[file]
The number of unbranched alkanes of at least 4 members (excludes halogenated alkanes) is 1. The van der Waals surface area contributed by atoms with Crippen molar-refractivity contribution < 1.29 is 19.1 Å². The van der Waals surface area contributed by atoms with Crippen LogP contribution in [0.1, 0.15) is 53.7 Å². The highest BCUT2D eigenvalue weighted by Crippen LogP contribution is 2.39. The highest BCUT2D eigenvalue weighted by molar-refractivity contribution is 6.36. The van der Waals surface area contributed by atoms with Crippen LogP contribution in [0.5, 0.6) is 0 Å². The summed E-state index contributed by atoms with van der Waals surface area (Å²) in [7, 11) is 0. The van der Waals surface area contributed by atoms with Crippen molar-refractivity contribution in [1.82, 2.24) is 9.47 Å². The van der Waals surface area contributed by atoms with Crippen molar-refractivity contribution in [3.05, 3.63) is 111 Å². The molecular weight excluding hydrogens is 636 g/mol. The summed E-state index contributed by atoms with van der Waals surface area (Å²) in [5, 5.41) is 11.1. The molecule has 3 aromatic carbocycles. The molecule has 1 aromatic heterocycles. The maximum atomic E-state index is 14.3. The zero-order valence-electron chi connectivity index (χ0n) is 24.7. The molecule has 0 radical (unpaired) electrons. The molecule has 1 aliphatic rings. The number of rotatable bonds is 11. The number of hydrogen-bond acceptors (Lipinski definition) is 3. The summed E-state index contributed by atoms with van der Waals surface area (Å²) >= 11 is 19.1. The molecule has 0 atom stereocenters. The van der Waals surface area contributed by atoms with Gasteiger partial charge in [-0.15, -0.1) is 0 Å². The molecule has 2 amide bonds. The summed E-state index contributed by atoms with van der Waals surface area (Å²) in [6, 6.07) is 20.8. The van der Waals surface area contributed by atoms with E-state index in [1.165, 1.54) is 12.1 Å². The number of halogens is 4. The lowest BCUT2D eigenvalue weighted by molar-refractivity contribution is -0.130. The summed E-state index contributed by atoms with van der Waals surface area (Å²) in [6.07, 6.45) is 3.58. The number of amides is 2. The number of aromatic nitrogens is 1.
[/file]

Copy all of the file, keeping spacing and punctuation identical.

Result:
The number of unbranched alkanes of at least 4 members (excludes halogenated alkanes) is 1. The van der Waals surface area contributed by atoms with Crippen molar-refractivity contribution < 1.29 is 19.1 Å². The van der Waals surface area contributed by atoms with Crippen LogP contribution in [0.1, 0.15) is 53.7 Å². The highest BCUT2D eigenvalue weighted by Crippen LogP contribution is 2.39. The highest BCUT2D eigenvalue weighted by molar-refractivity contribution is 6.36. The van der Waals surface area contributed by atoms with Crippen LogP contribution in [0.5, 0.6) is 0 Å². The summed E-state index contributed by atoms with van der Waals surface area (Å²) in [7, 11) is 0. The van der Waals surface area contributed by atoms with Crippen molar-refractivity contribution in [1.82, 2.24) is 9.47 Å². The van der Waals surface area contributed by atoms with Crippen molar-refractivity contribution in [3.05, 3.63) is 111 Å². The molecular weight excluding hydrogens is 636 g/mol. The summed E-state index contributed by atoms with van der Waals surface area (Å²) in [5, 5.41) is 11.1. The molecule has 3 aromatic carbocycles. The molecule has 1 aromatic heterocycles. The maximum atomic E-state index is 14.3. The zero-order valence-electron chi connectivity index (χ0n) is 24.7. The molecule has 0 radical (unpaired) electrons. The molecule has 1 aliphatic rings. The number of rotatable bonds is 11. The number of hydrogen-bond acceptors (Lipinski definition) is 3. The summed E-state index contributed by atoms with van der Waals surface area (Å²) >= 11 is 19.1. The molecule has 0 atom stereocenters. The van der Waals surface area contributed by atoms with Gasteiger partial charge in [-0.15, -0.1) is 0 Å². The molecule has 2 amide bonds. The summed E-state index contributed by atoms with van der Waals surface area (Å²) in [6, 6.07) is 20.8. The van der Waals surface area contributed by atoms with E-state index in [1.165, 1.54) is 12.1 Å². The number of halogens is 4. The lowest BCUT2D eigenvalue weighted by molar-refractivity contribution is -0.130. The summed E-state index contributed by atoms with van der Waals surface area (Å²) in [6.07, 6.45) is 3.58. The number of amides is 2. The number of aromatic nitrogens is 1.